For the first time since Sri Lanka’s 30-year-long civil conflict drew to a bloody finish in May 2009, casting an eerie hush over the Northern Province that had grown accustomed to the sounds of war, there is a buzz in the air generated by the prospect of provincial elections that hold the promise of radical change.
With a population of over 1.2 million people spread across 14 government districts, the suburbs of western Sydney have long been perceived as the impoverished “other half” of Australia’s economic, financial and political hub, serving as a de facto port of entry for incoming migrant workers.
They had voted for “ubah” or change. What the youth of Malaysia got instead seems to be more of the same.
The unhealed wounds left by the 2009 coup in Honduras will continue to mark the campaign for the Nov. 24 elections, in which nine parties are participating, four of them new political groups, spanning a wide ideological range.
“Women in Pakhtun society have traditionally helped their men in hard times,” declares former Pakistani lawmaker Shagufta Malik. They are doing so again, and how, going by their hectic campaigning activity in northern Pakistan's Khyber Pakhtunkhwa province.
Twenty-five-year-old Syed Hasan, a doctor practicing in a private hospital in Lahore, plans to spend most of May 11, Pakistan’s long-awaited Election Day, in bed.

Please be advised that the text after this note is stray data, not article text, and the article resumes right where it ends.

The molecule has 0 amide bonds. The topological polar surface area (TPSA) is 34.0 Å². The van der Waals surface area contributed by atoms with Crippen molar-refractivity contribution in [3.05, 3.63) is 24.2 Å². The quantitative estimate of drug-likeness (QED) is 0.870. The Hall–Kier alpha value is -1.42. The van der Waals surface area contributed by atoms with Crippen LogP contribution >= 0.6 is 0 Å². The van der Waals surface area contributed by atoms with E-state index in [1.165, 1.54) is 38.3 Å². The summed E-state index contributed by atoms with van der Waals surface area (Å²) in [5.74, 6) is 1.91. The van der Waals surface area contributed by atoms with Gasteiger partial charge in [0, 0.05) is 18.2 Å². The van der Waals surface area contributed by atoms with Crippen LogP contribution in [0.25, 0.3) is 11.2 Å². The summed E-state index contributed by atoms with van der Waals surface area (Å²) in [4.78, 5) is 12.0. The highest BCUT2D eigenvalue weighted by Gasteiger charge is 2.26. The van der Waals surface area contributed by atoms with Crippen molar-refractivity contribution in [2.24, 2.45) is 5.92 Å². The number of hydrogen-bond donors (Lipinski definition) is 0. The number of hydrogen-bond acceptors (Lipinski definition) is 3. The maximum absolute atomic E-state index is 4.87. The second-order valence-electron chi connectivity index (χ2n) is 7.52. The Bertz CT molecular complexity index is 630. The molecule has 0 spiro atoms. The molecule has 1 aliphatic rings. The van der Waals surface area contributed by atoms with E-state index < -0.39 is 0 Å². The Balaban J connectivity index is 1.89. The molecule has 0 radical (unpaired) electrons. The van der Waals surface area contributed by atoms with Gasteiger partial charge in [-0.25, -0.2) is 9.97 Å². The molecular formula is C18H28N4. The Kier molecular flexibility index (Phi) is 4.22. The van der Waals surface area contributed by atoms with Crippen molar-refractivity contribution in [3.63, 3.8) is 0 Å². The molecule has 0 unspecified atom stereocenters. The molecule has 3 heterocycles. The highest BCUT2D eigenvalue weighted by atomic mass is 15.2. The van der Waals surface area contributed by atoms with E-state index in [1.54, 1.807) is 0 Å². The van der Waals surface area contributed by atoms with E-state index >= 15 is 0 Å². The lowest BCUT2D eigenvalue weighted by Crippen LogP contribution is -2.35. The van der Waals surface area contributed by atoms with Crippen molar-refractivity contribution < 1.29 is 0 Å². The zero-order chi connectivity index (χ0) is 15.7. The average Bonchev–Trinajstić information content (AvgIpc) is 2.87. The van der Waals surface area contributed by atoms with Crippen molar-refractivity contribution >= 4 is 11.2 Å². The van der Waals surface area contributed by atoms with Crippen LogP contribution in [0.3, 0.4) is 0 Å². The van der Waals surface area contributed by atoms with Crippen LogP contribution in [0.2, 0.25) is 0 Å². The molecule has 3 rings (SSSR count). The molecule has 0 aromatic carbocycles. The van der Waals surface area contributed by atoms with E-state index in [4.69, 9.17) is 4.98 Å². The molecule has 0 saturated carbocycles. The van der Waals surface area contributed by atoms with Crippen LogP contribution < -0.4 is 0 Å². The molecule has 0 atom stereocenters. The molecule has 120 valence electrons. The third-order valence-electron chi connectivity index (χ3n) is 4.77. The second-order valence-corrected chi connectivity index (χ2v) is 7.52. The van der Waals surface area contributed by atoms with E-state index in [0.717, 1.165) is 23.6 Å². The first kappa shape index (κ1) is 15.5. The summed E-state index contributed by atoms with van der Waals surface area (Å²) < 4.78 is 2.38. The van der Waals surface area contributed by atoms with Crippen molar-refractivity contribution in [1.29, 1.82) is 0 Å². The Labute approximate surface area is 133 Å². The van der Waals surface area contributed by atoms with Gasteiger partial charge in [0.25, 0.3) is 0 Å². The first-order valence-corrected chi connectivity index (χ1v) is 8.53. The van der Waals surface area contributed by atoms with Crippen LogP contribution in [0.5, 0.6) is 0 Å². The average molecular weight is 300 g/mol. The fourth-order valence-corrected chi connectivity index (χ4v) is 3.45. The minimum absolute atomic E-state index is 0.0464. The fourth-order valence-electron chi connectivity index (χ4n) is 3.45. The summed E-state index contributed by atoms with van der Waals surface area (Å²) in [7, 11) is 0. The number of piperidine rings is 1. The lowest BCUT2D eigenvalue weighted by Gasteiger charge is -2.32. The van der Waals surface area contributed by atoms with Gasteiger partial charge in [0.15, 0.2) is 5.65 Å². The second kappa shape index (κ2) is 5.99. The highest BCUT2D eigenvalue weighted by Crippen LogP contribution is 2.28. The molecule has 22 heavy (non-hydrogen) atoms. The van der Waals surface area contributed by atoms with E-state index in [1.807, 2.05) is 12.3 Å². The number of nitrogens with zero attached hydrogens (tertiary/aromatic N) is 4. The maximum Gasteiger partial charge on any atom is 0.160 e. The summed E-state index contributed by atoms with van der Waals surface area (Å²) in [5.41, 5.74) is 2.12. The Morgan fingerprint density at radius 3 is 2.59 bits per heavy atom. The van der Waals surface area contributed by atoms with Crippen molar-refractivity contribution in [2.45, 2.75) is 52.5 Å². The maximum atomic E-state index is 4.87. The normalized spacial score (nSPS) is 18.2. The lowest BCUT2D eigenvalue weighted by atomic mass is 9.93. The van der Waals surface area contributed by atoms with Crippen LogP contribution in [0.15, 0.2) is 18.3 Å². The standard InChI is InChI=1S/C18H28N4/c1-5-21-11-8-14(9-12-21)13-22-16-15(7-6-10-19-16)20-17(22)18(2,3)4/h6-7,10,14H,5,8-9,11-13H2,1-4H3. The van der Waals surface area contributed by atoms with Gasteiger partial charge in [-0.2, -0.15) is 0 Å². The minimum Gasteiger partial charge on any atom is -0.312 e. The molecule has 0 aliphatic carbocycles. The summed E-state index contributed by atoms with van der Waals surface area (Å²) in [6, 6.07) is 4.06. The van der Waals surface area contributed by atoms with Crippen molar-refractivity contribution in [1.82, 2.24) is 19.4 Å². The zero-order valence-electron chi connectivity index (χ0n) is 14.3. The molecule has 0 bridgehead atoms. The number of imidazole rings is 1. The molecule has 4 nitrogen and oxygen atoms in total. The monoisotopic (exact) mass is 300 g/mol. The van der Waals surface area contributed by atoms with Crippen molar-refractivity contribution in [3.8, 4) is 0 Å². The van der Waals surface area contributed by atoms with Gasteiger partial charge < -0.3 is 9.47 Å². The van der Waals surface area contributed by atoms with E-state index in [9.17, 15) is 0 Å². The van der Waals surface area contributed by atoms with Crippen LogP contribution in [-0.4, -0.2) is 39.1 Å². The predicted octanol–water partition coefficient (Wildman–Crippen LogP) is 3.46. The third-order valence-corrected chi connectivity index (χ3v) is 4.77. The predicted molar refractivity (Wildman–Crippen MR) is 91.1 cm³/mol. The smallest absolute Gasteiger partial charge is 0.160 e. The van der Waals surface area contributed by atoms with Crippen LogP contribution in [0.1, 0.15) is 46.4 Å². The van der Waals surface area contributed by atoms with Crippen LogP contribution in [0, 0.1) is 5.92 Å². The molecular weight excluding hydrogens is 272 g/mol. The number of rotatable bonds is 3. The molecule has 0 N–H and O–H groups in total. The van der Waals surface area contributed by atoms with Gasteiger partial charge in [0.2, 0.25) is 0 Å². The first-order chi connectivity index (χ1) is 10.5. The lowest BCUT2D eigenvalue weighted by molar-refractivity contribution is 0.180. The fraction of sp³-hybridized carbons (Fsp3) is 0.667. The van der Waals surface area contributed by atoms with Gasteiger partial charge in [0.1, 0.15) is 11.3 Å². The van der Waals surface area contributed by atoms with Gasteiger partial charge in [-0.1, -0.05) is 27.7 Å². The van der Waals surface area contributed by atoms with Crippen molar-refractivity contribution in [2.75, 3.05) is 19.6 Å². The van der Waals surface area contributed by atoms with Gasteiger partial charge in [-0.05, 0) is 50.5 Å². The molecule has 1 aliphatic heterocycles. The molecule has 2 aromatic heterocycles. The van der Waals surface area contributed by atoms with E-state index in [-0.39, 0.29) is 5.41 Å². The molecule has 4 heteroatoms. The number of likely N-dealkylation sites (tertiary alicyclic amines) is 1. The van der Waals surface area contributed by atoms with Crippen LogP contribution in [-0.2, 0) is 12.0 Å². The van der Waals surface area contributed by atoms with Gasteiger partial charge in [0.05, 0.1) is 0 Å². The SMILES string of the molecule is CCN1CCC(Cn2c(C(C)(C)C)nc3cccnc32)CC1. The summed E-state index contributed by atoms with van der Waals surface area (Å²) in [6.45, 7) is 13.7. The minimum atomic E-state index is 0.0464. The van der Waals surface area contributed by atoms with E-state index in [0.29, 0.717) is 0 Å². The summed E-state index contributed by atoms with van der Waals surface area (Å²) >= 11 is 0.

More than seven weeks after the secretive arrest of prominent Iranian diplomat Bagher Asadi, an Iranian official confirmed his detention Thursday, although he declined to provide further details.
From the local butcher, to the pavement fruit vendor, to the cobbler sitting beside his tools on Elphinstone Road, a busy street in the heart of Karachi, one question is on everyone’s lips: Who will win the upcoming elections on May 11?
Bacha Khan Markaz, a two-storey building in the northern Pakistani city of Peshawar, is abuzz with activity. Located deep in the Khyber Pakhtunkhwa (KP) province, whose northwestern tip borders Afghanistan, the building serves as the headquarters for the Awami National Party (ANP), which is gearing up for general elections on May 11.
As Zimbabwe heads to the polls later this year, media analysts and journalists are concerned about increasing crackdowns on both the judiciary and the media.
When Gambians go to the polls for the country’s local government elections on Thursday Apr. 4, they will have fewer candidates to choose from as six of the country’s seven opposition parties are boycotting the elections. But one opposition party says it will be fighting political repression here by participating in the elections.
Heightened political tension between the major rivals in Zimbabwe’s coalition government and increased clampdowns on civil society have left questions about the country’s readiness for a true democracy just days after people voted to adopt a new constitution.
Australian Prime Minister Julia Gillard’s comments about foreigners taking Australian jobs in a speech made last week in Rooty Hill, the working-class heartland of Sydney’s western suburbs, has brought issues of immigration, asylum and race back into election campaigning.
Kenyans may have elected as president a man wanted by the International Criminal Court for war crimes, but political analysts here say that Uhuru Kenyatta’s presidency will not have significant implications for the country’s international standing just yet.
When Kenya’s only female presidential candidate, Martha Karua, dismissed electoral opinion pollsters who claimed that she stood a mere one percent chance of being elected to office, many said she did so because the results had not favoured her.